It is absolutely impossible to describe the devastation to the palaces and park surrounding Leningrad during the war. A few pictures will not be enough also. The palaces (except Oranienbaum) were completely destroyed (during the occupation the Germans used most rooms a toilets, most walls for target practice and even boarded their horses. As they retreated they bombed and burned everything in site). All the park statues were destroyed. The parks themselves were mined. The towns were destroyed. Not many people remained and those that did were home less. In Pavlovsk for example only one house in the town remained standing.
The Russian artillery had to fire on their own palaces and towns in order to defeat the Germans (it broke their hearts to do so).
If it had not been for the foresight of the Russian people to hide what they could and to transport out of Leningrad and the surrounding areas as much of their historical treasures as was humanly possible, there would be nothing left today.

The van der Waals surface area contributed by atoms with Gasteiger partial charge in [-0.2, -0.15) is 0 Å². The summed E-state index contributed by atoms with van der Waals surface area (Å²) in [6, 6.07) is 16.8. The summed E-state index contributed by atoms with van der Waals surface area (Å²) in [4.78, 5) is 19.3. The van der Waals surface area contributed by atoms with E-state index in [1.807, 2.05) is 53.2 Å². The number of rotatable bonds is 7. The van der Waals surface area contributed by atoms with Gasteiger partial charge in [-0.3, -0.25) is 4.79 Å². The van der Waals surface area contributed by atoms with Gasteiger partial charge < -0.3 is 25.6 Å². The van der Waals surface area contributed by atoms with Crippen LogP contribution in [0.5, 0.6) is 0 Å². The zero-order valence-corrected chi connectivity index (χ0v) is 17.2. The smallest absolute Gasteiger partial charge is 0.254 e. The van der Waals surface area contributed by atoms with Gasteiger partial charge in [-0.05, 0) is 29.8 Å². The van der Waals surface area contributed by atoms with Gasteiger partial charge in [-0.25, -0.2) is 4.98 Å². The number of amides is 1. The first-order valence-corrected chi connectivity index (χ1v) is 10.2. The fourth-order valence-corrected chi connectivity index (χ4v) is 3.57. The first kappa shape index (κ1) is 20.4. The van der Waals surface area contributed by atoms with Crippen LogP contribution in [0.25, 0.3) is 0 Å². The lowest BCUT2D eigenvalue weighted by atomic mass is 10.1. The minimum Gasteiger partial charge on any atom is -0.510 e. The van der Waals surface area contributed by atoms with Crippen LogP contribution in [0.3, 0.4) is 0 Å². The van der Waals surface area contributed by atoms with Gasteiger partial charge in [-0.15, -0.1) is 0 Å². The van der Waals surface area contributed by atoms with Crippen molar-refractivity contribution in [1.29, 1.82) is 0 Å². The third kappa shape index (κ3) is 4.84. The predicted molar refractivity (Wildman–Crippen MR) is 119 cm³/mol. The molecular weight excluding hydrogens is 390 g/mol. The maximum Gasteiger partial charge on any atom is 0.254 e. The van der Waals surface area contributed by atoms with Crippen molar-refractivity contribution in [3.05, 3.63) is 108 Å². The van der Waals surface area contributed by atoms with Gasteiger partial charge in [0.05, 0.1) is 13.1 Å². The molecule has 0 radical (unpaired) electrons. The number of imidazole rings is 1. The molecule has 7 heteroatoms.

If it had not been for the courage and pride of the Russian people to go out everyday to clean up after the destruction, there would be nothing left today. Women, voluntarily, would walk the park grounds to find the mines - at least one died every day in the grounds of Pavlovsk. And they cleared rubble from the Catherine Palace, the AP, Peterhof, Pavlovsk and many more every day for years saving anything that could be restored and anything that could be used as an example to create a new copy.
If it had not been for the many many Russian people who learned the restoration techniques of the old masters and then dedicated their whole lives to the painstakingly restoration work, there would be nothing left today.
A very good book to read is "Saving The Tsars' Palaces" by Christopher Morgan and Irina Orlova, 2005.
My heroes are Anna Zelenova and Anatoli Kuchumov but there are thousands more, even today.